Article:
Named after a suburb in The Hague where it was first agreed upon in 1995, the Wassenaar Arrangement came into existence a year later. It aims to promote “transparency and greater responsibility in transfers of conventional arms and dual-use goods and technologies”, so there are no “destabilising accumulations”, and terrorists do not acquire them. It has 42 members; India was admitted as a “participating state” on December 8, 2017. Members must be producers/exporters of arms/sensitive industrial equipment; have national polices for non-proliferation and an effective export control regime; must adhere to global non-proliferation compacts including the Nuclear Non-Proliferation Treaty, Biological Weapons Convention, Chemical Weapons Convention.
The Wassenaar Arrangement requires participating states to apply export controls to all items in the Wassenaar “Control List” and the “Munitions List”, with the objective of preventing unauthorised transfers or re-transfers of those items. Participating states must also exchange information “to assist in developing common understandings of transfer risks”. They must report their arms transfers and transfers/denials of certain dual-use goods and technologies to countries outside the Arrangement on a six-monthly basis. In order to do all this, members agree to “guidelines, elements and procedures” as a basis for decision-making through their own national legislation and policies.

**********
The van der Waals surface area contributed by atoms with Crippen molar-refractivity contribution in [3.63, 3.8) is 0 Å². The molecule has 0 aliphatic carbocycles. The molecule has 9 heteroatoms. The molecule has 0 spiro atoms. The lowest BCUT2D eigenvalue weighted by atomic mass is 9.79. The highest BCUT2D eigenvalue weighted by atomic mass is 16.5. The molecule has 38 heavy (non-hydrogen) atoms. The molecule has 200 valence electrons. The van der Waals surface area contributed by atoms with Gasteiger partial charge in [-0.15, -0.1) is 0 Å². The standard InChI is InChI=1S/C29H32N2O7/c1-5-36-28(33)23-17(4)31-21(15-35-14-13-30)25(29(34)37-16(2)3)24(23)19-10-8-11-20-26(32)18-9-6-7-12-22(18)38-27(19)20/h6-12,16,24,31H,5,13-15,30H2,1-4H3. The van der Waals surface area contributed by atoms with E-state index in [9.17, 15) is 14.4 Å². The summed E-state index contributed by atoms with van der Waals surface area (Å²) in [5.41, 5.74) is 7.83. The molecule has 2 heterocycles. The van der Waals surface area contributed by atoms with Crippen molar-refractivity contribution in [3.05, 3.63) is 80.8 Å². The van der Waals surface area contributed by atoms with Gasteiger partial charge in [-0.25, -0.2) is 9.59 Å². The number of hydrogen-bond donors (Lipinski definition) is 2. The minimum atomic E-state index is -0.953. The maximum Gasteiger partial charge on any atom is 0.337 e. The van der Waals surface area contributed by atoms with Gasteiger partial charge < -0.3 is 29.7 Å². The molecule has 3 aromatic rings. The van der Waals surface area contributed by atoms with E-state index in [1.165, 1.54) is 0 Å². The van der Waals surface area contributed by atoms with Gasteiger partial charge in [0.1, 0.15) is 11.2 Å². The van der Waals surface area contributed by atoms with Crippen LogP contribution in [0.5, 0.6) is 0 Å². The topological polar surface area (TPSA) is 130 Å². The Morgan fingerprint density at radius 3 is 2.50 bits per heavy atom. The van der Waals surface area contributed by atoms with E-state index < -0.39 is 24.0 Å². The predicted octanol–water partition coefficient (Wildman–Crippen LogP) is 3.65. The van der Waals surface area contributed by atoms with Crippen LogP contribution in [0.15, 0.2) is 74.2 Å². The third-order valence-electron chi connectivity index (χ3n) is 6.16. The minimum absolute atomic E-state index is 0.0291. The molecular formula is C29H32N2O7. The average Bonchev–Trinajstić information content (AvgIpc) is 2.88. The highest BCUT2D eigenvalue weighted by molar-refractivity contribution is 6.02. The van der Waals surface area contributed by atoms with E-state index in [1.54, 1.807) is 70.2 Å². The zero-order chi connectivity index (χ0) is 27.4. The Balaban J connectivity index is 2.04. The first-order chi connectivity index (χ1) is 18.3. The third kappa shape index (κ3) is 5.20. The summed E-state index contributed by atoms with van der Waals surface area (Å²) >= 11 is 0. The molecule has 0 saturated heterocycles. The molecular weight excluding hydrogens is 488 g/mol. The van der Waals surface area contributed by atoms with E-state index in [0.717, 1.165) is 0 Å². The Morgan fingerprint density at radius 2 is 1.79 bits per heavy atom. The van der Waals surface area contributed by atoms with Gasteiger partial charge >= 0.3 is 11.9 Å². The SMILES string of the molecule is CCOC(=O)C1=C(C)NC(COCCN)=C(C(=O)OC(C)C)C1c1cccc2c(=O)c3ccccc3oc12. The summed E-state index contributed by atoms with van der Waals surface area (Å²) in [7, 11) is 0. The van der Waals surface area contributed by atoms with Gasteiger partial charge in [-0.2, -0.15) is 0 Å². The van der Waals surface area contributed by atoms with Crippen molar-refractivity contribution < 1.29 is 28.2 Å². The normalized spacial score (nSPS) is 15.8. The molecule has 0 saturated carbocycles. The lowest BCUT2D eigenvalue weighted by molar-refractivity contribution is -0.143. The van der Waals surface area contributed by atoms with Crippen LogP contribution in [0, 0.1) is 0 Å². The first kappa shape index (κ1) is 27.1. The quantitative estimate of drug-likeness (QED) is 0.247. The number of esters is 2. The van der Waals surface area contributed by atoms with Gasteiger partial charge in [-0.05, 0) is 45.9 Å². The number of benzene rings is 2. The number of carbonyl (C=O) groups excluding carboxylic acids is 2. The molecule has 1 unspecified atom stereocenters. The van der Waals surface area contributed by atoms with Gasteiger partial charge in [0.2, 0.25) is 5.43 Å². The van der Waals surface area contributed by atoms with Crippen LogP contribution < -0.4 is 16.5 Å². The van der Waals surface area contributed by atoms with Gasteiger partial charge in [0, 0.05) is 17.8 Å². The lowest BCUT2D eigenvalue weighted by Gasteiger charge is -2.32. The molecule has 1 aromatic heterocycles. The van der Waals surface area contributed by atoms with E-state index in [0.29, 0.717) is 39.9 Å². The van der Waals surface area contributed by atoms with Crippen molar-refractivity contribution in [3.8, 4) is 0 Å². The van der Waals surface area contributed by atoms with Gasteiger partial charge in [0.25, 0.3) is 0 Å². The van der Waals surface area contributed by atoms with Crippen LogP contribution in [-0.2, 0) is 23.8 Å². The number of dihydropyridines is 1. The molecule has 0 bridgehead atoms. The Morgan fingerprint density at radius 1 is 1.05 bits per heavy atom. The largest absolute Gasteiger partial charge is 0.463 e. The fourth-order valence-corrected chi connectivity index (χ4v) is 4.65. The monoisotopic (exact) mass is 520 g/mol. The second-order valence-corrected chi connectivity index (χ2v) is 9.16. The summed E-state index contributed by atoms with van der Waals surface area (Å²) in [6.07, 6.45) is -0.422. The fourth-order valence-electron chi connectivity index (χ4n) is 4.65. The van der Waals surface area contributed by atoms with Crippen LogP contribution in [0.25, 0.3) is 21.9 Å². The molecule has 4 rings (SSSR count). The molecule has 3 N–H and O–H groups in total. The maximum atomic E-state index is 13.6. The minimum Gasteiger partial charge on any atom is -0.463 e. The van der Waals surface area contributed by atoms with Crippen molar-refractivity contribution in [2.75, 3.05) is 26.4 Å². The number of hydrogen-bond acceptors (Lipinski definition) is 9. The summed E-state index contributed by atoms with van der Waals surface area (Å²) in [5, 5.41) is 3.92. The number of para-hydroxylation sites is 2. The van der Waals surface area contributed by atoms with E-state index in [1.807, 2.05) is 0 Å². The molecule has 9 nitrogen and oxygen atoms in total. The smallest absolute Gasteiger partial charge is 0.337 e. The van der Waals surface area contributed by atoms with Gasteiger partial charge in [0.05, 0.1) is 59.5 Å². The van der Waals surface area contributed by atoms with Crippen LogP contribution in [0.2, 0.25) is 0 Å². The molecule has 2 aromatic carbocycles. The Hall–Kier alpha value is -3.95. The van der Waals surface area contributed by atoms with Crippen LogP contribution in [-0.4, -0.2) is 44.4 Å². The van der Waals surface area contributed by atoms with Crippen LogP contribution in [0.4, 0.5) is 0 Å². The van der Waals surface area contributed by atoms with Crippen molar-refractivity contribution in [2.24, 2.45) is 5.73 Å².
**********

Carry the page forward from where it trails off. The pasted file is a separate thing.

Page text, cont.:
India’s admittance despite being a non-signatory of the NPT has been seen as a sign of its growing nuclear legitimacy. Membership of the Wassenaar Arrangement is, along with membership of MTCR and Australia Group, three-fourths of the way into the membership of the Nuclear Suppliers’ Group. India’s application was supported by Russia, France, the US and UK.